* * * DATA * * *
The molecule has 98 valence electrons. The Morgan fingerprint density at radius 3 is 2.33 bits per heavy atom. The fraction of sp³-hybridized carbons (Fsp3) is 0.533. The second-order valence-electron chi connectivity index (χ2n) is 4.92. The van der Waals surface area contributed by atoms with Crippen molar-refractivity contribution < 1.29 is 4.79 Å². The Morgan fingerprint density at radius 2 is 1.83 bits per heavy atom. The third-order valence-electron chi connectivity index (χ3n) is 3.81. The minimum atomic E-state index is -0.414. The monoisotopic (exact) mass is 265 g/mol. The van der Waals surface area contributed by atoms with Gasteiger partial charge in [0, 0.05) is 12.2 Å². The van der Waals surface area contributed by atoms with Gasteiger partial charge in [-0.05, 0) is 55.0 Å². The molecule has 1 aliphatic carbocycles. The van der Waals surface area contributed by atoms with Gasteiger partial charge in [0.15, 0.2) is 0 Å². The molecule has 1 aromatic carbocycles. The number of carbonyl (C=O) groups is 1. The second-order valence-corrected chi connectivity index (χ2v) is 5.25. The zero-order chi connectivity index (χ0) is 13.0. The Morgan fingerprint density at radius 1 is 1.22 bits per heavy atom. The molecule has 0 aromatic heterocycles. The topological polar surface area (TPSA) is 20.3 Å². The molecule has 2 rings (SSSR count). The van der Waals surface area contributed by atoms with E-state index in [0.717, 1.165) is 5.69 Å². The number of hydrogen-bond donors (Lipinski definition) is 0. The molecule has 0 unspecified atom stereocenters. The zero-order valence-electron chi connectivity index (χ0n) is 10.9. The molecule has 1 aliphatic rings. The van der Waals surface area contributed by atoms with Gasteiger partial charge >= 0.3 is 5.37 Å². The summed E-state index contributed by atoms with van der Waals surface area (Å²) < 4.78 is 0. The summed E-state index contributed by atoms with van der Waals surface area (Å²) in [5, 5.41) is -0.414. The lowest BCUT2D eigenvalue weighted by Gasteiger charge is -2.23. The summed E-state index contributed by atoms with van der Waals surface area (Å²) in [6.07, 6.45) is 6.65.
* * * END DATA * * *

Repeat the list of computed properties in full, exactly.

The molecule has 98 valence electrons. The Morgan fingerprint density at radius 3 is 2.33 bits per heavy atom. The fraction of sp³-hybridized carbons (Fsp3) is 0.533. The second-order valence-electron chi connectivity index (χ2n) is 4.92. The van der Waals surface area contributed by atoms with Crippen molar-refractivity contribution < 1.29 is 4.79 Å². The Morgan fingerprint density at radius 2 is 1.83 bits per heavy atom. The third-order valence-electron chi connectivity index (χ3n) is 3.81. The minimum atomic E-state index is -0.414. The monoisotopic (exact) mass is 265 g/mol. The van der Waals surface area contributed by atoms with Gasteiger partial charge in [0, 0.05) is 12.2 Å². The van der Waals surface area contributed by atoms with Gasteiger partial charge in [-0.05, 0) is 55.0 Å². The molecule has 1 aliphatic carbocycles. The van der Waals surface area contributed by atoms with Gasteiger partial charge in [0.15, 0.2) is 0 Å². The molecule has 1 aromatic carbocycles. The number of carbonyl (C=O) groups is 1. The second-order valence-corrected chi connectivity index (χ2v) is 5.25. The zero-order chi connectivity index (χ0) is 13.0. The Morgan fingerprint density at radius 1 is 1.22 bits per heavy atom. The molecule has 0 aromatic heterocycles. The topological polar surface area (TPSA) is 20.3 Å². The molecule has 2 rings (SSSR count). The van der Waals surface area contributed by atoms with E-state index in [0.717, 1.165) is 5.69 Å². The number of hydrogen-bond donors (Lipinski definition) is 0. The molecule has 0 unspecified atom stereocenters. The zero-order valence-electron chi connectivity index (χ0n) is 10.9. The molecule has 1 aliphatic rings. The van der Waals surface area contributed by atoms with Gasteiger partial charge >= 0.3 is 5.37 Å². The summed E-state index contributed by atoms with van der Waals surface area (Å²) < 4.78 is 0. The summed E-state index contributed by atoms with van der Waals surface area (Å²) in [5, 5.41) is -0.414. The lowest BCUT2D eigenvalue weighted by Gasteiger charge is -2.23. The summed E-state index contributed by atoms with van der Waals surface area (Å²) in [6.07, 6.45) is 6.65.